Three graduate programs in the University of Tennessee, Knoxville’s Haslam College of Business—two executive MBA programs for health care professionals and the full-time MBA program—have risen among rankings in their fields.
Positive economic growth is expected over the next year for Tennessee, although it may be rocky and somewhat sporadic as the state digs out of the recession brought on by the COVID-19 pandemic. The state’s economic forecast is explored in a report released by the Boyd Center for Business and Economic Research.
Six student start-ups were awarded cash prizes in the fall 2020 Graves Business Plan Competition. The Anderson Center for Entrepreneurship and Innovation in the UT’s Haslam College of Business hosted the business plan and pitch contest, with the final round of pitches taking place over Zoom.
With the novel coronavirus still wreaking havoc on the economy, holiday shoppers are naturally anxious about gifts they have ordered arriving on time. And the expected surge in online sales this year means shippers will likely be facing a crush of deliveries.
Rwandan refugee Cedric Twizere, a master of accountancy student in UT’s Haslam College of Business, has found a sense of belonging on Rocky Top.
First-gen graduate KoJak Wells went through a lot to cross the graduation stage. Now he wants the world to know that a college education really can change lives.
The Haslam Executive MBA program in the Haslam College of Business now is ranked among the London-Based Financial Times’ Top 100 international executive MBA programs.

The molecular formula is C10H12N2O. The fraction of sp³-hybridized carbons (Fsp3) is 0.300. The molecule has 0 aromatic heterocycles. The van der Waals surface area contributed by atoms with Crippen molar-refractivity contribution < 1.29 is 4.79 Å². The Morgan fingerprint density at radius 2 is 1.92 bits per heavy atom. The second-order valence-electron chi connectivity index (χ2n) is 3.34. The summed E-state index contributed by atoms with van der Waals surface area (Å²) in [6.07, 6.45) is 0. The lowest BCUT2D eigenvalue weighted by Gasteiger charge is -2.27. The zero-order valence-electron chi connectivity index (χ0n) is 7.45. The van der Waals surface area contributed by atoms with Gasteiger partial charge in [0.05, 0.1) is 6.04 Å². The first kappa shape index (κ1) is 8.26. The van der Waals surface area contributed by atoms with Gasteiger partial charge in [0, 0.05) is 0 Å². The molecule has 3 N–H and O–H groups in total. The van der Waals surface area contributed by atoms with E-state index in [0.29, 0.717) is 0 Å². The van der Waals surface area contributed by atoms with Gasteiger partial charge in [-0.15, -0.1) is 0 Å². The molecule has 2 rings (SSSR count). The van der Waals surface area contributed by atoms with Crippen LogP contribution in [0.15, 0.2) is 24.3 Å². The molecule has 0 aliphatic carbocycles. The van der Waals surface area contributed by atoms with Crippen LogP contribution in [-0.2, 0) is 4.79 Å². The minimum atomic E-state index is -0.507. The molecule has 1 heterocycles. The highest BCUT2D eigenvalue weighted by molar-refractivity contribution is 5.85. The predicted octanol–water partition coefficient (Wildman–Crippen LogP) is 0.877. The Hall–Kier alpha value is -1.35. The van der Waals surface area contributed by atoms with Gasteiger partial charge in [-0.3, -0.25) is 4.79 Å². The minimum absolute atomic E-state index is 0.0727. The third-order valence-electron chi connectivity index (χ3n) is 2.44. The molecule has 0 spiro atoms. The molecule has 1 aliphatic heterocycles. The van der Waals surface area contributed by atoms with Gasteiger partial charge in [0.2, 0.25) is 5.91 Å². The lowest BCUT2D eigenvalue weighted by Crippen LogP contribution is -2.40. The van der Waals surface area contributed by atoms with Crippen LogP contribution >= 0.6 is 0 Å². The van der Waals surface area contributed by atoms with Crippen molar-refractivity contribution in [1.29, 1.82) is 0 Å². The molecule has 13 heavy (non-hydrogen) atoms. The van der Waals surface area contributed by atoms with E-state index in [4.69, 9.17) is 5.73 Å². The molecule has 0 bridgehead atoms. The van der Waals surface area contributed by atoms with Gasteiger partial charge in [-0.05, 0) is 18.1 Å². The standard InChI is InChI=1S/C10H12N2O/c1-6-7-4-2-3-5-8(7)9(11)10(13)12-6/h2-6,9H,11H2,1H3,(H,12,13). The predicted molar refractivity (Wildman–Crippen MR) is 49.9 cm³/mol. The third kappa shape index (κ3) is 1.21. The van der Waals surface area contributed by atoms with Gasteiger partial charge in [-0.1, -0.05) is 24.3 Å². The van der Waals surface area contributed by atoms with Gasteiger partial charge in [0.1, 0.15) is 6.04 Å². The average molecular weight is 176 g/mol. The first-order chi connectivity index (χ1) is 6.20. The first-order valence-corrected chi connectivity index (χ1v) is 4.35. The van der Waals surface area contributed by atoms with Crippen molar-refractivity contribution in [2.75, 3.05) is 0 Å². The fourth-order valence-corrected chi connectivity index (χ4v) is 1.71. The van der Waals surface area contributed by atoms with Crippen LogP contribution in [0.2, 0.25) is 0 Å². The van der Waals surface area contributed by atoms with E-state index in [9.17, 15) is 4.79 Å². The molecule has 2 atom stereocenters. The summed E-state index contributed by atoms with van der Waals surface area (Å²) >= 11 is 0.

Halloween is right around the corner, but what will it look like this year as trick-or-treaters fill their bags with candy? A marketing PhD student at the University of Tennessee, Knoxville’s Haslam College of Business, gives insight.
Supply chain management could bring the science of efficiency to football sidelines as well as locker rooms and away-game equipment shipping.
Students with a business idea or early-stage startup are invited to apply to the Graves Business Plan Competition through October 5.
Tennessee business leaders expect the state’s economy to improve more quickly than the nation’s over the next year, according to a new survey conducted by the Boyd Center for Business and Economic Research at the University of Tennessee, Knoxville.
Continuing a pattern of transformative philanthropy to the University of Tennessee, Knoxville, Natalie and James A. Haslam, Dee and Jimmy Haslam, and Crissy and Bill Haslam have made a $40 million gift to the Haslam College of Business aimed at the continued elevation of its national reputation and mission of developing future leaders.